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Another problem on Thermal Expansion

  1. Oct 18, 2004 #1
    A beaker made of ordinary glass contains a lead sphere of diameter 4 cm firmly attached to its bottom. At a uniform temperature of -10 degrees Celsius, the beaker is filled to the brim with 118 cm^3 of mercury, which completely covers the sphere. How much mercury overflows from the beaker if the temperature is raised to 30 degrees Celsius?

    Things I know so far:
    average linear expansion coefficient of glass: 9*10^-6
    average linear expansion coefficient of lead: 29*10^-6
    average volume expansion coefficient of mercury: 1.82*10^-4
    [tex]\Delta V=\beta V_{i}\Delta T[/tex]

    Wouldn't nothing spill because when the beaker's temperature rises then the beaker expands more.
    If I'm wrong then could someone lead me into the right direction?
    Thanks in advance! :)
     
  2. jcsd
  3. Oct 18, 2004 #2

    Doc Al

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    Staff: Mentor

    Don't guess, figure it out! How much does the beaker expand? The lead sphere? So... how much volume is left available in the beaker? How much does the mercury expand? So... how much must overflow?

    Hint: Given the linear expansion coefficient, how can you find the volume expansion coefficient?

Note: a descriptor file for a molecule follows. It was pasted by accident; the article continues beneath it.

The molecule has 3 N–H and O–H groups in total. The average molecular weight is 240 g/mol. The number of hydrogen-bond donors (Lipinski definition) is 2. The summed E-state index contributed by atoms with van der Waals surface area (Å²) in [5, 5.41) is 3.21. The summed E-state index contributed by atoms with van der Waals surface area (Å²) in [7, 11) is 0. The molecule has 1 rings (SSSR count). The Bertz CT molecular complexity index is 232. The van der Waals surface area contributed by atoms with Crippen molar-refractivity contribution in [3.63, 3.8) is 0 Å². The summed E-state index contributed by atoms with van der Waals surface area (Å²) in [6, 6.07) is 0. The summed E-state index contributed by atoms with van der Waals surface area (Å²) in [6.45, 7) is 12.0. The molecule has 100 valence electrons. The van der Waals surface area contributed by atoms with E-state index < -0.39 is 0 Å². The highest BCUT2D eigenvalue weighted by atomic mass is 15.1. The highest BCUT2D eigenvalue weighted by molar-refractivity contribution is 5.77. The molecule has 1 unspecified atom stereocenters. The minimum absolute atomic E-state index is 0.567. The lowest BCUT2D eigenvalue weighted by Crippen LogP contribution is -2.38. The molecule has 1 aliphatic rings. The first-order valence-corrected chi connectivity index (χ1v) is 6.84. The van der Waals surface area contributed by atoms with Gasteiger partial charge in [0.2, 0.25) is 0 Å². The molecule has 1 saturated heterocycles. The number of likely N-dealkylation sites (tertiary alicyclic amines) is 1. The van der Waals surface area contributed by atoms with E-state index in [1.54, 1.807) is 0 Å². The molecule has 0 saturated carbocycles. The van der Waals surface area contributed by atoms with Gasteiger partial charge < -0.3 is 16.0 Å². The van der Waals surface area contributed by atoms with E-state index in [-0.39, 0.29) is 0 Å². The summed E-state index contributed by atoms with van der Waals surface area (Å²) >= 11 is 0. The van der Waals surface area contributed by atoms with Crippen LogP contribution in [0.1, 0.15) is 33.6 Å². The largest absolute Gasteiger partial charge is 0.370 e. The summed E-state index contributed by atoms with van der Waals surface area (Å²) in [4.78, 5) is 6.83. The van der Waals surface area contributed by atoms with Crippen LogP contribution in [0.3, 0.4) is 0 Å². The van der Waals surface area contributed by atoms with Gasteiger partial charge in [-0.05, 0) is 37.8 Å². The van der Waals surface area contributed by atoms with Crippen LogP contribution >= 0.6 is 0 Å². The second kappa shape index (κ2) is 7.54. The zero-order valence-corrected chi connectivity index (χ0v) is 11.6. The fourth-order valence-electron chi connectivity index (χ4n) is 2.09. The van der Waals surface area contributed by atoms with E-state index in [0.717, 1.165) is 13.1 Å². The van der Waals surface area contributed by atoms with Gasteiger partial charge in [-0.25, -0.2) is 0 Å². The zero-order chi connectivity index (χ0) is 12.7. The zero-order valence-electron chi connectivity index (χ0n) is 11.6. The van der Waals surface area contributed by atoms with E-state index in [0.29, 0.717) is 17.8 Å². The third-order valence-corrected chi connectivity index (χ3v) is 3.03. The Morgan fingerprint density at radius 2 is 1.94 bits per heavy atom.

4. Oct 18, 2004 #3
    How would you get the height of the beaker? I assume that the diameter of the beaker is approximately 4 cm because the sphere is firmly attached to the bottom of the beaker. Or is this the wrong way to get the initial volume of the beaker?
     
  5. Oct 18, 2004 #4

    Doc Al

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    Staff: Mentor

    You have the initial volume of mercury and the dimensions of the sphere. That's all you need to find the volume of the beaker.
     
  6. Oct 18, 2004 #5
    So the volume of the beaker is volume of mercury + volume of the sphere?
     
  7. Oct 18, 2004 #6

    Doc Al

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    Staff: Mentor

    Right. At least initially.
     
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